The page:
The Ultimate Guide to Social Self-Mastery

10 Social Habits Destined to UP Your Interpersonal Game

Habit 8: Smiling from the right side of your mouth.

You may be wondering, how could today’s habit help me with interpersonal communication? I’m flattered. Thank you for asking!

Smiling is far easier than frowning. Scientists have proven that it takes more facial muscles to frown than it does to smile. They have also proven that by placing a pencil horizontally in between your teeth, your brain releases the same endorphins as those it would if you were smiling. The reason for this is that by holding the pencil between your teeth, you are changing your physiology by engaging the same muscles you use for smiling; it is like a domino-effect. By these standards, I bet a lot of those study participants went home happy people.

Now, the same effect is not replicated if you were to try balancing the same pencil between the space of your upper-lip and nose. Engaging in this motion triggers the same chemical reaction in your brain as the muscles associated most with frowning; this action increases cortisol levels.

Let us translate this concept into understanding today’s habit by knowing that if we engage in certain behaviors and enact certain muscles in sequence, we can thereby encourage the hormonal transformations associated in either polarity. In short, your physiology has effects on your psychology.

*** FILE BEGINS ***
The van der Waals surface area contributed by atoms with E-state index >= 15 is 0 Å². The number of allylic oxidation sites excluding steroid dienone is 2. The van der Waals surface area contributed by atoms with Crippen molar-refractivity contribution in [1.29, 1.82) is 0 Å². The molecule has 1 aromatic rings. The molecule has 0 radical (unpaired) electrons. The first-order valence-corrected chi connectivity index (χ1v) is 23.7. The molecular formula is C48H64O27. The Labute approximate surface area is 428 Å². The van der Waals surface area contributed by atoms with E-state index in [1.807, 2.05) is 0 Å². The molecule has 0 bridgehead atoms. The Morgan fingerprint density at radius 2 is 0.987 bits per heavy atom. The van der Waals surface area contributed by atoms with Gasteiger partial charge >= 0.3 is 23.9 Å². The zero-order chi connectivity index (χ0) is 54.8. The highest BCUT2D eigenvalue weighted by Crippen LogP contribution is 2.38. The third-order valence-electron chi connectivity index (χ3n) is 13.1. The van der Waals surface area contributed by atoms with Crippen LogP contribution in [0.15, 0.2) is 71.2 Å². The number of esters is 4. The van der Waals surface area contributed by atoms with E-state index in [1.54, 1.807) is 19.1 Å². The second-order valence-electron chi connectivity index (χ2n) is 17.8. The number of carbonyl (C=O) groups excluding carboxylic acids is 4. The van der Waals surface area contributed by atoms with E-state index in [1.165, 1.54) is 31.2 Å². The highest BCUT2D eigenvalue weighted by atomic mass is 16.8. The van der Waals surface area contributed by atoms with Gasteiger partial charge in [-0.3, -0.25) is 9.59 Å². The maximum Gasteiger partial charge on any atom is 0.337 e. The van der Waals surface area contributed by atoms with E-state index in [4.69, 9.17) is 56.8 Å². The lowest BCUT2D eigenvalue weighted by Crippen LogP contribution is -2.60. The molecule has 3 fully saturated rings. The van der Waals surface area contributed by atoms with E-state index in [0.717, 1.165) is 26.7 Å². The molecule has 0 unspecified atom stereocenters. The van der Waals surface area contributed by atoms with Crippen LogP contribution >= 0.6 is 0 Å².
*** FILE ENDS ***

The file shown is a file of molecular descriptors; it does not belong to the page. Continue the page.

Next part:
People who are authentically smiling will engage every facial muscle associated with authentic smiling. Namely, the eyes will pull back, and the skin will crinkle around the edges of your eyes, and your face will be pulled backward as you engage in an authentic smile.

Have you ever seen a picture of someone that was totally faking a smile? It was easy to tell, right? You knew because the smile was crooked.

When someone is engaging in a fake smile, the left side of the face tightens more than that of the right. This is true because of the way the face is structurally-balanced. So, if you chose to continue smiling from the left side of your face, wouldn’t that make you feel worse overall? Absolutely.

So, if you deliberately chose to “fake your smile” from the right side of your mouth, wouldn't you actually be making the decision to increase your overall levels of happiness? You bet!

But how can this be so?

The muscles on the right side of your face are far less likely to be influenced by “ego-action,: meaning that by contrast, they are much more likely to be true indicators of overall emotional affect. The body language for deceit is primarily directed by muscles located on the left side of your face; so, if you fake a smile with a left-weighted crook, you are surely expressing to others that you cannot and should not be trusted; you will also feel it in your body, not to mention the feedback you’d be getting from others!


 

Homework Preceding Day Nine

Food for thought: how have you been smiling at people? Were any of your gestures for Day Two’s exercise to smile at people?

 

Give this a shot; “try this one on”: if you have to fake a smile, make sure actively to engage the muscles on the right side of your mouth, instead of commencing your smile from the left side. Take note on the differences.